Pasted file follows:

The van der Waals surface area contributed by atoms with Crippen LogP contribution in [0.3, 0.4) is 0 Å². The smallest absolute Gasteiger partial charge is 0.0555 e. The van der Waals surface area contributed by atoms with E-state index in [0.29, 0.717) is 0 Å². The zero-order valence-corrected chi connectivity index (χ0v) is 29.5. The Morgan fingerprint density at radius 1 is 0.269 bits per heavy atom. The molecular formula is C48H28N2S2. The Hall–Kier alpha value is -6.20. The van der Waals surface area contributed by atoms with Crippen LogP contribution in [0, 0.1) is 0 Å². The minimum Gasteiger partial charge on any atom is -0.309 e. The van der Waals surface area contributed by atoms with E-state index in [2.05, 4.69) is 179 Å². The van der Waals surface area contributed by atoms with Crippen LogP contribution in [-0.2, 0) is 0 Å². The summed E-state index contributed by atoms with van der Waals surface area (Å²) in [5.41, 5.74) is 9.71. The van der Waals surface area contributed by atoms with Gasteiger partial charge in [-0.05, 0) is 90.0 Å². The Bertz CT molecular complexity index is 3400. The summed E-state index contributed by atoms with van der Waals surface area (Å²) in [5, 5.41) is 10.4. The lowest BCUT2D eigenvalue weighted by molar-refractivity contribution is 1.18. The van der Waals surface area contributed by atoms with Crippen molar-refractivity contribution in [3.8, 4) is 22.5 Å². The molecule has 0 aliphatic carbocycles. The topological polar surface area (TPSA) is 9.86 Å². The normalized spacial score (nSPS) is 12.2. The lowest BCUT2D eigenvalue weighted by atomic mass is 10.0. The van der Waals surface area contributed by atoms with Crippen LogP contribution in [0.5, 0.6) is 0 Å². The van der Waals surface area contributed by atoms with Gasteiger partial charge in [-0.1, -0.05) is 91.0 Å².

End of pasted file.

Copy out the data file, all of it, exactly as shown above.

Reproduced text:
The van der Waals surface area contributed by atoms with Crippen LogP contribution in [0.3, 0.4) is 0 Å². The smallest absolute Gasteiger partial charge is 0.0555 e. The van der Waals surface area contributed by atoms with E-state index in [0.29, 0.717) is 0 Å². The zero-order valence-corrected chi connectivity index (χ0v) is 29.5. The Morgan fingerprint density at radius 1 is 0.269 bits per heavy atom. The molecular formula is C48H28N2S2. The Hall–Kier alpha value is -6.20. The van der Waals surface area contributed by atoms with Crippen LogP contribution in [0, 0.1) is 0 Å². The minimum Gasteiger partial charge on any atom is -0.309 e. The van der Waals surface area contributed by atoms with E-state index in [2.05, 4.69) is 179 Å². The van der Waals surface area contributed by atoms with Crippen LogP contribution in [-0.2, 0) is 0 Å². The summed E-state index contributed by atoms with van der Waals surface area (Å²) in [5.41, 5.74) is 9.71. The van der Waals surface area contributed by atoms with Gasteiger partial charge in [-0.05, 0) is 90.0 Å². The Bertz CT molecular complexity index is 3400. The summed E-state index contributed by atoms with van der Waals surface area (Å²) in [5, 5.41) is 10.4. The lowest BCUT2D eigenvalue weighted by molar-refractivity contribution is 1.18. The van der Waals surface area contributed by atoms with Crippen molar-refractivity contribution in [3.8, 4) is 22.5 Å². The molecule has 0 aliphatic carbocycles. The topological polar surface area (TPSA) is 9.86 Å². The normalized spacial score (nSPS) is 12.2. The lowest BCUT2D eigenvalue weighted by atomic mass is 10.0. The van der Waals surface area contributed by atoms with Crippen LogP contribution in [0.5, 0.6) is 0 Å². The van der Waals surface area contributed by atoms with Gasteiger partial charge in [-0.1, -0.05) is 91.0 Å².